The history of Dogecoin, the cryptocurrency that surged after Elon Musk tweeted about it but started as a joke on Reddit years ago
- Dogecoin rose to a record high on Monday, becoming one of the top 10 cryptocurrencies by market value.
- Tweets from Elon Musk and Snoop Dogg about the coin helped drive the surge.
- In 2013, Dogecoin started as a joke between two engineers, but gained popularity quickly.
The digital currency based on a meme - Dogecoin - has continued to capture public attention as Tesla CEO Elon Musk and rapper Snoop Dogg sent out a flurry of tweets over the weekend, driving up the price of the meme-currency.
Following the series of tweets, Dogecoin leaped 31% on Monday to a record high value of $0.083745. The digital currency now ranks as one of the top 10 digital coins by market value, according to CoinMarketCap.
Musk tweeted out an instructional YouTube video on Dogecoin on Sunday, while Snoop Dogg uploaded a picture of the dog that inspired Dogecoin with the caption "@elonmusk."
—Snoop Dogg (@SnoopDogg) February 6, 2021
Dogecoin's recent popularity is not the first time the unusual digital currency has captured the spotlight.
Dogecoin started in 2013 as a joke between two engineers. IBM software engineer Billy Markus and Adobe software engineer Jackson Palmer had never even met when they successfully combined two of 2013's greatest phenomena: Bitcoin, and "doge." The result: Dogecoin.
Dogecoin was a product that people started using as soon as it was released, much to the two engineers' surprise. Over a million unique visitors went to dogecoin.com within the website's first month.
The doge meme that gained popularity in 2013 featured an image of a Shiba Inu dog with Comic Sans thought bubbles spouting out of it with near monosyllabic ideas. The meme could be used to express anything from jokes about naps, early mornings, diets -- even space exploration.
Before the product was released, Palmer, who'd been following developments in the cryptocurrency world, absentmindedly tweeted, "Investing in Dogecoin, pretty sure it's the next big thing."
He got some replies encouraging him to pursue the idea, and a week later bought the domain Dogecoin.com. Inevitably, the idea got picked up on reddit, a hotbed of doge activity in 2013.
Meanwhile, in Portland, Billy Markus had been trying to program his own digital currency that would appeal to a broader demographic than the profiteers who've flooded into Bitcoin since the currency was released in 2008. But the project had gone nowhere. Then he stumbled across Dogecoin.com within a day or two of the site going live.
"The first thing I said was, 'This is so funny.' Then I said, 'I should just make this coin,'" Markus told Insider back in 2013.
Markus tweeted at Palmer saying he wanted to go in on the venture, and before Palmer even responded, started reconfiguring Bitcoin's source code, which was publicly available, to turn its user-facing elements into the doge meme.
Eventually Palmer wrote back, and the partnership was formed. A little more than a week after Palmer's joke tweet, Dogecoin was launched in December of 2013.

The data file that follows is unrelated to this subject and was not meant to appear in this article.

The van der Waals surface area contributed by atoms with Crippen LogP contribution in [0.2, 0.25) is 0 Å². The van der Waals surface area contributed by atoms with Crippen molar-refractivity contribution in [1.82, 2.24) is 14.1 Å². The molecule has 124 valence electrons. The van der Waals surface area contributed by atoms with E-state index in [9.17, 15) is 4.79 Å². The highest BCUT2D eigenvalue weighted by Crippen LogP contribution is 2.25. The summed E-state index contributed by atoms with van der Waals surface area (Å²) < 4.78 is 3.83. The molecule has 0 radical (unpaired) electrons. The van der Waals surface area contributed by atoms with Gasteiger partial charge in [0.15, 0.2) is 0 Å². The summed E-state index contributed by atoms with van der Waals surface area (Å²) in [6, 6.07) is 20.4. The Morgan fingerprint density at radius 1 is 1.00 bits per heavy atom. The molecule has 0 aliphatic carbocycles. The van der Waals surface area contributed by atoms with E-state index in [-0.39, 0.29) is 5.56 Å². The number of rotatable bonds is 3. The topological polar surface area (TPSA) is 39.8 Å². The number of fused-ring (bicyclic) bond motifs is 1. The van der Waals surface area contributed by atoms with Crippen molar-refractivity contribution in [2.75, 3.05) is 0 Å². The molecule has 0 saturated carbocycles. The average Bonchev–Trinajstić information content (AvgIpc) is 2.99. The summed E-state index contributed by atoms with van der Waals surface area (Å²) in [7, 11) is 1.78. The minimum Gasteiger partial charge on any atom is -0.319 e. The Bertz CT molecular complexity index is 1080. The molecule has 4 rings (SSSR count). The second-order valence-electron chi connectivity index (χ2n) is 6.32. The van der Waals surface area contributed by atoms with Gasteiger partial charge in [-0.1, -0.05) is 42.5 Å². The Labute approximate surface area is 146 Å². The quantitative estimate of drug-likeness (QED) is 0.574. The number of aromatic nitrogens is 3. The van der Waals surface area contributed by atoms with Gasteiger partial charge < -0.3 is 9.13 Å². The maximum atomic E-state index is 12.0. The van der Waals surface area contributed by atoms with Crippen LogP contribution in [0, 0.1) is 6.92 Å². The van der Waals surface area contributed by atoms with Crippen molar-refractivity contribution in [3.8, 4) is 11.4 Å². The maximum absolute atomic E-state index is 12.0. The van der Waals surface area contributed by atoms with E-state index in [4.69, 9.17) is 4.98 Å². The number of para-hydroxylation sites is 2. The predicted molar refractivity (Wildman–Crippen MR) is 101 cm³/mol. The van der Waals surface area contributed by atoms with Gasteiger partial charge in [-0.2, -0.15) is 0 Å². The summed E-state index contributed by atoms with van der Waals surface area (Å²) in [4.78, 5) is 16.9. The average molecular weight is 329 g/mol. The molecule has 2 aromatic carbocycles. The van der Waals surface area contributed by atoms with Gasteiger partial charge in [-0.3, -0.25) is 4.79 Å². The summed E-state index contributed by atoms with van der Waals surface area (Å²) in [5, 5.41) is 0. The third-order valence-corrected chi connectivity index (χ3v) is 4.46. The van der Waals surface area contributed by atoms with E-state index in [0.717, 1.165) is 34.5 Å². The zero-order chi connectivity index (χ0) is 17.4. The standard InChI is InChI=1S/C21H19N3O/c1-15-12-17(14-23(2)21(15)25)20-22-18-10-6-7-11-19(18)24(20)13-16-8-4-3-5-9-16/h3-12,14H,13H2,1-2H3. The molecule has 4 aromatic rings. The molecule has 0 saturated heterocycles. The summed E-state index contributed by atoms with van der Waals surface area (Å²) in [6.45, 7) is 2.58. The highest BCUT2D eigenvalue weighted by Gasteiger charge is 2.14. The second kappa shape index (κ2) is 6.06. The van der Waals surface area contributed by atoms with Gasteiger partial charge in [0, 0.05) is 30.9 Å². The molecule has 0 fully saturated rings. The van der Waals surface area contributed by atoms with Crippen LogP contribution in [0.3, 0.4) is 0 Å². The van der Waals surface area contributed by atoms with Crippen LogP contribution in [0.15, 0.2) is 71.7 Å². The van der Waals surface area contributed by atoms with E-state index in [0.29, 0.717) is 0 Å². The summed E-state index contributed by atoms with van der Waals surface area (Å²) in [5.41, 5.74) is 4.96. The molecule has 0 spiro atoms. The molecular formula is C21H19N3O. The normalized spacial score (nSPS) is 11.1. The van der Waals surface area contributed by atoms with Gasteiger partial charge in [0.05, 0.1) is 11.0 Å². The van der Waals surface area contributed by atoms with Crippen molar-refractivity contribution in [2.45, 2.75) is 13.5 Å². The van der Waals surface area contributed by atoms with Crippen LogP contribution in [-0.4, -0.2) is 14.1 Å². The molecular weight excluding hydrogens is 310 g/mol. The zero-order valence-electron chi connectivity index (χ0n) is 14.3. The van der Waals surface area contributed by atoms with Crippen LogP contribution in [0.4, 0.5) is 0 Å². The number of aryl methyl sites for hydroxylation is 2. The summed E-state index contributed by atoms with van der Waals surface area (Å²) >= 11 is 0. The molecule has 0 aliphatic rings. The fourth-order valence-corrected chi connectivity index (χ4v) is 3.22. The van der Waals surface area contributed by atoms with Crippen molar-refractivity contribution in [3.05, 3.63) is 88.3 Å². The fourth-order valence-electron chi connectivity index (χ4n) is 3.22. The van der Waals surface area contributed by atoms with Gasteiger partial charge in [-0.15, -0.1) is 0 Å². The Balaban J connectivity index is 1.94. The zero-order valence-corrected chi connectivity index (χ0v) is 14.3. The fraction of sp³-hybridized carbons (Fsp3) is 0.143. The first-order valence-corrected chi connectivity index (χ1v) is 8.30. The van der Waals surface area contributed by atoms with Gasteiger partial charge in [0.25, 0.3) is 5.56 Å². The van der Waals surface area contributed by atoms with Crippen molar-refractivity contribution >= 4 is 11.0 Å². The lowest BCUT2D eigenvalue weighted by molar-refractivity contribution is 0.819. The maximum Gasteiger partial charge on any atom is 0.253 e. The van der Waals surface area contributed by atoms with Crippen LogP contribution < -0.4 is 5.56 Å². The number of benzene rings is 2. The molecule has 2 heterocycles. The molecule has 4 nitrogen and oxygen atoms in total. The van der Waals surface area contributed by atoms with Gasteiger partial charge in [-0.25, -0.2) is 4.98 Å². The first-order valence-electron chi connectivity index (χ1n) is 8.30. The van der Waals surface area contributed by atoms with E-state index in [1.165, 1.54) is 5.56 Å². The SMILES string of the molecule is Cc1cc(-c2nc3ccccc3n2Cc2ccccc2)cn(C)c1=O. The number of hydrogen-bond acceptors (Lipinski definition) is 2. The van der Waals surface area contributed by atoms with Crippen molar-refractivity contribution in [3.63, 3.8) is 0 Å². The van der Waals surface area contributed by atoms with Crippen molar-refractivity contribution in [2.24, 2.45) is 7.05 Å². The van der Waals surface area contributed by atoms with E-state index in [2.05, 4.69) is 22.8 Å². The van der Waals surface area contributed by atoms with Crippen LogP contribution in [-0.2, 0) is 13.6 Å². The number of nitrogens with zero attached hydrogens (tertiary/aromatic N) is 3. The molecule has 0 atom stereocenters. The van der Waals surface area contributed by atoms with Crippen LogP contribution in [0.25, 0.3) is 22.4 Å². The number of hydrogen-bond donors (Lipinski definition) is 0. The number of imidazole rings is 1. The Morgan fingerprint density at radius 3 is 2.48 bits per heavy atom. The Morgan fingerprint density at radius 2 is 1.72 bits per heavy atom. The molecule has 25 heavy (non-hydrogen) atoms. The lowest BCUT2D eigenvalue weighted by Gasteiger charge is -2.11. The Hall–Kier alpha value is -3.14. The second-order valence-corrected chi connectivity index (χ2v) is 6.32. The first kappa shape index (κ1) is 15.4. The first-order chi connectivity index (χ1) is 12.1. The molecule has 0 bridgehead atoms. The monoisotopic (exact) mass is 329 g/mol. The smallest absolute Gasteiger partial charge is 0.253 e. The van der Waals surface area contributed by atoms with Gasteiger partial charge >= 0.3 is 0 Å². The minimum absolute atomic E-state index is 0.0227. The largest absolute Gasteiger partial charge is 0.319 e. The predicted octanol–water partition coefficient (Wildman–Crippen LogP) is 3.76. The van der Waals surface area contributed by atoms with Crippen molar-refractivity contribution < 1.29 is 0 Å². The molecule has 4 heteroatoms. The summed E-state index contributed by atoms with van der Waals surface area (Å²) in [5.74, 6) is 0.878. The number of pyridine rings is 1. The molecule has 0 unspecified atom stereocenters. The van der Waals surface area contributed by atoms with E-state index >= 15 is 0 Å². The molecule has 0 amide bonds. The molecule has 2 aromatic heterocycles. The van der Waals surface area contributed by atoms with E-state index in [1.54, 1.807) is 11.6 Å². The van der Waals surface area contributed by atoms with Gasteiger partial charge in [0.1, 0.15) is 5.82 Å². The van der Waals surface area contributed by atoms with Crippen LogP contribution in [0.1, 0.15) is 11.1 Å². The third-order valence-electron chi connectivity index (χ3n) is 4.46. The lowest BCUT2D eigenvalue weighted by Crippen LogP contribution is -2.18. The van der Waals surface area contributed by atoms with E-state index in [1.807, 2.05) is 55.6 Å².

The currency was derived from the open source software project, Litecoin. Unlike Bitcoin. Dogecoin does not have a limit to the number of coins that can be produced in the system.
Redditors helped Dogecoin develop its own subculture in 2013
The digital currency instantly exploded on Reddit, generating a market value of $8 million at the time. It became popular for the internet practice of "tipping," which was a way of repaying people on the web for performing "good deeds," like sharing an idea or making a platform more accessible.
Only about a week after launching, Dogecoin became the second-most-tipped currency, the engineers told Insider.
The digital currency has long contributed to a culture that distinguishes itself by a sort of irreverence for institutions like Wall Street. It's not surprising Reddit users would take up the stock alongside GameStop and AMC in trading against big hedge funds.
Dogecoin developed its own culture of sorts in 2013, largely due to the currency having a lower barrier of entry than Bitcoin for people who might be interested in cryptocurrencies.
"It's not taking itself as seriously, it's not being used by people worrying about whether they'll become rich," Palmer told Insider in 2013. "It's something to share for thanks or kudos."
At the time, the engineers said they had no plans to compete with cryptocurrency giant Bitcoin, but in 2014 the trading volume of the meme-worthy coin briefly eclipsed Bitcoin and all other digital currencies.
A year later, Palmer took an "extended leave of absence" from the company as he said the cryptocurrency environment had grown increasingly serious and "toxic."
In 2017, the currency crossed a new milestone - $2 billion market value.
Redditors focus on Dogecoin once again
The digital coin's rally, much like GameStop's rally that was in part driven by Reddit users from WallStreetBets, has been fueled by the subreddit SatoshiStreetBets, where users planned to send the currency "to the moon" - or at least to their goal of $1 per coin.
Dogecoin saw similar efforts in July when an unsuccessful TikTok trend called for forcing the coin to equal a US dollar. Redditors have a long way to go before the coin's price is equivalent to a dollar; since Dogecoin jumped Friday the coin is currently worth about $0.0779.
After Dogecoin stocks surged with other volatile stocks like GameStop and AMC, Robinhood temporarily restricted crypto trading, as Bitcoin rose with Dogecoin.
Musk also tweeted about the currency in January using a mock Vogue cover, dubbed "Dogue."
Rob Wile contributed earlier reporting to this article.
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